The Effects of Teacher Professional Development on Children’s Attendance in Preschool

Summary by: Jonathan Seiden

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What was this study about?

When children are absent from early childhood education (ECE) at centers and preschools they are unable to fully realize the positive effects ECE can have on their lives. Younger children and those from families with lower income are more at risk for absenteeism and may benefit most from ECE. Therefore, efforts to reduce absenteeism could have greater-than-average benefits for these students.

To date, programs that attempt to reduce absenteeism in ECE and K12 focus on the parents and families of children. Programs that target teachers and preschools could also reduce absenteeism. Professional development initiatives could improve teacher’s interactions with students, positively shape parental impressions of ECE, and improve teacher psychosocial wellbeing, which could reduce child absenteeism.

This study explores 1) the extent that a professional development intervention affected child absenteeism and chronic absenteeism, 2) whether impacts varied by child- and classroom-level risk factors, and 3) if impacts could be explained by changes in child-teacher interactions.

How was this study conducted?

Data came from the National Center for Research on Early Childhood Education Professional Development Study (NCRECE PDS), a large multisite randomized control trial implemented in nine US cities that included 158 preschool and ECE centers, 250 teachers, and 942 students. NCRECE PDS took place over two phases and included two interventions that focused on improving teacher-child interactions with respect to their emotional support, classroom organization, and instructional support. The first phase randomly assigned teachers to a set of 14 weekly sessions. The second phase randomly assigned teachers to receive coaching sessions with feedback. Teachers received one, both, or none of the interventions.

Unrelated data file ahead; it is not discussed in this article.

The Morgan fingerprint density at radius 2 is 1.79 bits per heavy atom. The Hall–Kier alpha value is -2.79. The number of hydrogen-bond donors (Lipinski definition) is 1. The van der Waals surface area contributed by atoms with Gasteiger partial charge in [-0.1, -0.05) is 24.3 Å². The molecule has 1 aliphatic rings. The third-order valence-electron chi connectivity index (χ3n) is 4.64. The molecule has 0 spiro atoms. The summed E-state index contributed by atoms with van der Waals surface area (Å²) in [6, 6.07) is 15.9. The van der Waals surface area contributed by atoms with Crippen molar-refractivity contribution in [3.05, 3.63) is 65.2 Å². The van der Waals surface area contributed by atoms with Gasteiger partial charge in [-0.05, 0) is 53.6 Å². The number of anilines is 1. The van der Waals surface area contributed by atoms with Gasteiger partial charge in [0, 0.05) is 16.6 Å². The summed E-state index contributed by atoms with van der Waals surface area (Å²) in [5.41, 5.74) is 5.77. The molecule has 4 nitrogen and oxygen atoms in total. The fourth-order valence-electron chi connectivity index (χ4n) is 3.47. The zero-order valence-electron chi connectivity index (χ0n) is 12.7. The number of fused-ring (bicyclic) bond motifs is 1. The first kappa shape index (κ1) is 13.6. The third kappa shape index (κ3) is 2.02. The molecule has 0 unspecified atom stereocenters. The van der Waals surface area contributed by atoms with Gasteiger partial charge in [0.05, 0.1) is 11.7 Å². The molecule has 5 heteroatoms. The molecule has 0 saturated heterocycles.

Can professional development reduce absenteeism?

Receiving one or both of the interventions caused students to be absent 1.9 fewer days over the school year, on average. In addition, the chronic absenteeism rate (defined as missing more than 10% of days of school) was reduced from 22% to 16% as a result of the intervention.

There is some evidence that the effects of the program differed by risk factor. Children from families having a lower income-to-needs ratio saw a larger-than-average reduction in absenteeism and chronic absenteeism. There was little-to-no impact for children from wealthier families. Younger children also appeared to benefit more from the program than older children. Three-year-olds in the control group had higher absence rates than four-year-olds, but there was no difference in absence rates by by age in the intervention group. At the class-level, there is suggestive evidence that effects were larger than average in classrooms where more students were living in poverty, but the results were inconclusive.

There was not clear evidence the improvements in classroom quality drove the reductions in student absenteeism.

Overall, the research suggests that professional development can meaningfully improve children’s attendance and participation in early childhood education opportunities. The benefits appear to primarily accrue to children from low-income families and younger children.

Full Article Citation:
Hanno, E. C., & Gonzalez, K. E. (2020). The Effects of Teacher Professional Development on Children’s Attendance in Preschool. Journal of Research on Educational Effectiveness, 13(1), 3–28.

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